Saturday, June 18, 2016

"self-incurred minority"

What, then, does the “intellectual elite” discover as it begins to take stock of its feelings? Those feelings themselves? They have long since been remaindered. What is left is the empty spaces, where, in dusty heart-shaped velvet trays, the feelings--nature and love, enthusiasm and humanity--once rested. Now the hollow forms are absentmindedly caressed. 
[Was findet “die geistige Elite,” die an die Bestandaufnahmne ihrer Gefühle herantritt, den vor? Diese selbst etwa? Sie sind längst verramscht worden. Was blieb, sind die leeren Stellen, wo in verstaubten Sammetherzen die Gefühle—Natur und Liebe, Enthusiasmus und Menschlichkeit—einmal gelegen haben. Nun liebkost man geistabwesend die Hohlform.]

--Walter Benjamin, "Left-wing Melancholy”

In "The University and the Undercommons," Fred Moten and Stefano Harney dwell on Kant's phrase, which opens "What Is Enlightenment?," of a "self-incurred minority" [selbstverschuldeten Unmündigkeit]. They are talking about a stage of "teaching for food," which is either surpassed if one is "successful" or consigned to the sociopathological labor of the university. Moten and Harney propose that those who refuse to move past this stage remain in the "beyond of teaching," continuing to take sustenance from others around them. Kant's notion of the selbstverschuldeten Unmündigkeit refers, as M & H also parse, to "having the 'determination and courage to use one’s intelligence without being guided by another.'” Schuld--here the root of selbstverschuldeten--both "debt," as its translation "self-incurred" seems to imply, and "guilt." And Unmündigkeit, which M & H take as "minorities," carries mündig, "to be of age," "mature," "responsible," within. I'm drawn to this double implication of "guilt" and "responsibility" as minor terms of this phrase. How is being not "of age" something that is brought about by one's own fault? How does being "one's own fault" relate to what on the other side is a "being guided by another"? At what point is it not a stage that persists, but the guilt/debt itself? And at what point (at that point?) is this "eines anderes" also not "another"? Where, when does this become a personification of something like a holding environment? Is there a determination here, about personhood, that arises from the indeterminacy of environment?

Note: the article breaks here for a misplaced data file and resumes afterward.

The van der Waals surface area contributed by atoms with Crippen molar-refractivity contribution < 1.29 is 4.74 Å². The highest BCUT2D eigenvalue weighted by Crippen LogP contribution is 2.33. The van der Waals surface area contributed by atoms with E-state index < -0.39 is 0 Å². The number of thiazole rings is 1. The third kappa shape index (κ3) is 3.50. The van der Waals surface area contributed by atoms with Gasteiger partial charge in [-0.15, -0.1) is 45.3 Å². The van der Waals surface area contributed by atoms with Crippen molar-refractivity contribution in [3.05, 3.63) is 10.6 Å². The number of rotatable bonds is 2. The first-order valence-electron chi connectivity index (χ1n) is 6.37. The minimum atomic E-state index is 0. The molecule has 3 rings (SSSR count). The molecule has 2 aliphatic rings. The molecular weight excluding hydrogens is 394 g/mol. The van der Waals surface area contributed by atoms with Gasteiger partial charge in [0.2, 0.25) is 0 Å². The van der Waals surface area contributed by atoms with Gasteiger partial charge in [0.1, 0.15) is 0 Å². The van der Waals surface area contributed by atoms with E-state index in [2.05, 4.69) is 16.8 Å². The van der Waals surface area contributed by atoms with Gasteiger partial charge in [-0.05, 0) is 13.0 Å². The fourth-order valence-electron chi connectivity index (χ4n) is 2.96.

Moten and Harney write that "Certainly, the perfect subjects of communication, those successfully beyond teaching, will see them [the self-incurred minority] as waste." Being seen as "waste," as objects sold "at a loss," and thus remaindered in this way--is it from this perspective of feeling something quite irrecuperable about yourself, as your sense of yours and others' estimation of you, of a persistent guilt, that the fuzziness of personhood/environment can also be registered? Then, this describes not so much what there is to be gained from a stage that one persists in (as a kind of self-sacrificial model might have), but it can perhaps help to think about why one might want to remain in such a place, even when all the reasons, social, political, psychological, and otherwise, point to the advantages of not.